Car crash deaths fall nationwide, but in Kansas City they're 'destroying our communities'
No one expects to die violently when they get in a car or go for a walk, but that nightmare took the life of someone in Kansas City almost twice a week in 2023. And while the death toll eased some nationwide, crossing the street is as dangerous as it’s been in decades.
About 100 Americans who woke up this morning will be dead by day’s end, crushed in steel, or tossed across a roadway. It’s like an airliner crashing every single day.
“It's friends, its families, its neighbors, it's coworkers,” said Russ Martin, Senior Director of Policy and Government Relations at the Governor’s Highway Safety Association.
Bad habits from the pandemic are driving up the death toll. Traffic fatalities had been trending down for decades, despite there being more people on the road logging more miles year by year.
The rates fluctuated, but the pandemic brought a 16-year high in 2021 — about 42,915 people, according to the National Highway Traffic Safety Administration. The following year was almost as bad: there were only 120 fewer deaths in 2022.
The 2021 jump in roadway deaths was even sharper in Kansas City, where 103 people died on streets and highways that year. That was the highest number in at least three decades (and more than double the number killed in 2014).
In 2022 Kansas City's total dropped to 90, but then, last year, wrecks killed 102 people in the city. During a year when traffic fatalities eased about 3% nationwide, they jumped 13% in Kansas City.
Risky habits drivers picked up during the pandemic have not abated here, according to police.
“The main causes that we're seeing is speed, excessive speeds, impairment, and no seat belts,” said Kansas City Police Sergeant Johnathan Rivers.
That’s the big change since before the pandemic: the way people are acting behind the wheel. Speeders tend to be going faster than before, drinkers are drunker, there’s more marijuana and drug use. And of course, people are looking at their phones.
And while distracted, lawless driving is up, law enforcement is down.
In Kansas City, the police department’s traffic control division has shrunk to less than half the size it was four years ago, Rivers said.
“People feel that they can drive any way they want to since they don't see officers on the highway as much as they used to,” he said.
It’s not just Kansas City. Police departments across the country report slumping staff totals after a wave of resignations and retirements in the wake of the pandemic and protests surrounding the murder of George Floyd. Rivers said traffic control divisions can be especially hard hit because they tend not to respond to priority emergency calls.
There is some good news about traffic fatalities.
“At a national level, they're slightly down,” said Mark Chung, executive vice president of the roadway practice area at the National Safety Council.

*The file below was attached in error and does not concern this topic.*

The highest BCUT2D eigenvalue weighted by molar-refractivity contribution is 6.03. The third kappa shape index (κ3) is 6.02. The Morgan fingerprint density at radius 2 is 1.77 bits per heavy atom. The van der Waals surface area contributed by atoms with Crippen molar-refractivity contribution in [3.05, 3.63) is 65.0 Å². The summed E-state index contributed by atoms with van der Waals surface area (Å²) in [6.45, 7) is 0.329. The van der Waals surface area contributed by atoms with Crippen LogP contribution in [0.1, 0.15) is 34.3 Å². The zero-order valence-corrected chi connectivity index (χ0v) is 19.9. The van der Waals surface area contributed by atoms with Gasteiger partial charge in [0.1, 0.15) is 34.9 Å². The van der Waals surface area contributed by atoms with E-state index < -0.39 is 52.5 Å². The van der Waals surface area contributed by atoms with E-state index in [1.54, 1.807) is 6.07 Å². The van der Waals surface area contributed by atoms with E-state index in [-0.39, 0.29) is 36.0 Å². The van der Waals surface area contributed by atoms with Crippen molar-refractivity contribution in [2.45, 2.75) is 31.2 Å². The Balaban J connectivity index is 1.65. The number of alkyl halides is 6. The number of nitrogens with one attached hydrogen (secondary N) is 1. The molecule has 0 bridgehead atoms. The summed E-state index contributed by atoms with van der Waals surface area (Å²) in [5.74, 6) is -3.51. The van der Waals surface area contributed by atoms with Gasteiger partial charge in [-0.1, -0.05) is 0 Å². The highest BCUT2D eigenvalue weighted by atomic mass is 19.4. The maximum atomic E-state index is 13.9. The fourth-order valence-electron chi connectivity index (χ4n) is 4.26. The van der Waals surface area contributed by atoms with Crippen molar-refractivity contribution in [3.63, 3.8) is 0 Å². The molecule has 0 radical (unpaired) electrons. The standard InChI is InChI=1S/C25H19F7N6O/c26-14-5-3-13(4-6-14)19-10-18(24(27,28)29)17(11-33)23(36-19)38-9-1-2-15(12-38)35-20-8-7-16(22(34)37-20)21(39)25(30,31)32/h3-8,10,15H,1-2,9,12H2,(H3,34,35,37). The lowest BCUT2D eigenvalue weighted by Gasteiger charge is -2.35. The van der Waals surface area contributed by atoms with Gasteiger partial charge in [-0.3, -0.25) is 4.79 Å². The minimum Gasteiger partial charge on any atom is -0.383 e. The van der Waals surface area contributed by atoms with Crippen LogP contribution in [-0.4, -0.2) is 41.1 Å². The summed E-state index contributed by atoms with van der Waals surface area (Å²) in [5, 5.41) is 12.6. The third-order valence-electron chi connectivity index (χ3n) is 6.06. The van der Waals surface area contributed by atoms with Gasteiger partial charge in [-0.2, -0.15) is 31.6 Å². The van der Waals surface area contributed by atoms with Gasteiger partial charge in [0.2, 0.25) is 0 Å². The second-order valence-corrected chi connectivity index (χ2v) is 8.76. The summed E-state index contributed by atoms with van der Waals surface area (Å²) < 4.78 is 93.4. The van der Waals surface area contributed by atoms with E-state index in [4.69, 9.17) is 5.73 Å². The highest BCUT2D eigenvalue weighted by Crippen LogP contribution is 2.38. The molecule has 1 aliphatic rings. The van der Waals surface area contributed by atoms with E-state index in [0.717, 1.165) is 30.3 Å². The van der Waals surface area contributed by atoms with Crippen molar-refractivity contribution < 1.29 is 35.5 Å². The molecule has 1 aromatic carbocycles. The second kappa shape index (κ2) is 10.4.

It takes months to collect and verify crash data from around the country, but Chung said indications are that traffic fatalities eased around 3% in 2023, toward possibly about 40,000 deaths. Because Americans are driving more now, that’s a big improvement. But it's still a lot worse than before the pandemic.
“The delta between that and pre-pandemic 2019 levels is around 6,000 or maybe even 7,000 lives,” said Chung.
And dangerous as it is to be riding in a car these days, walking across streets, or even along the sides of them, is much worse. Last year pedestrian deaths in the United States spiked to their highest number since 1981.
“In the past couple of years, we've been in the midst of a pedestrian safety crisis, pedestrians being struck and killed on roadways,” said Martin.
Martin said pedestrian fatalities spiked up almost 80% in a decade, leading to at least 7,508 pedestrian deaths last year.
Some of that carnage is related to factors that are driving up all traffic fatalities, chiefly bad driving habits. But pedestrian fatalities have been rising for years. Car designs and consumer choice are partly to blame.
“Cars are safer for occupants. They have not been for non-occupants,” said Chung. “And in fact, the last 20 years have been more dangerous for non-occupants.”
Those newer, tall, imposing, blunt-faced pickups and SUVs are particularly deadly compared to smaller sedans. They are 45% more likely to kill a pedestrian, according to the Insurance Institute for Highway Safety. And they’re popular. SUVs and pickup trucks account for about two-thirds of new vehicle sales.
While the factors leading to increased traffic fatalities are well known, pushing them down is a complex problem. Traffic experts insist it is possible by improving road and vehicle designs, emergency response, and policing, and by somehow convincing 230 million American drivers to be careful. The National Safety Council has staked out a goal of running traffic fatalities all the way down to zero by 2050.
It can’t happen fast enough for people like KCPD’s Sgt. Rivers.
“It's destroying our communities,” he said. “We see young lives snuffed out. We have to have it stop.”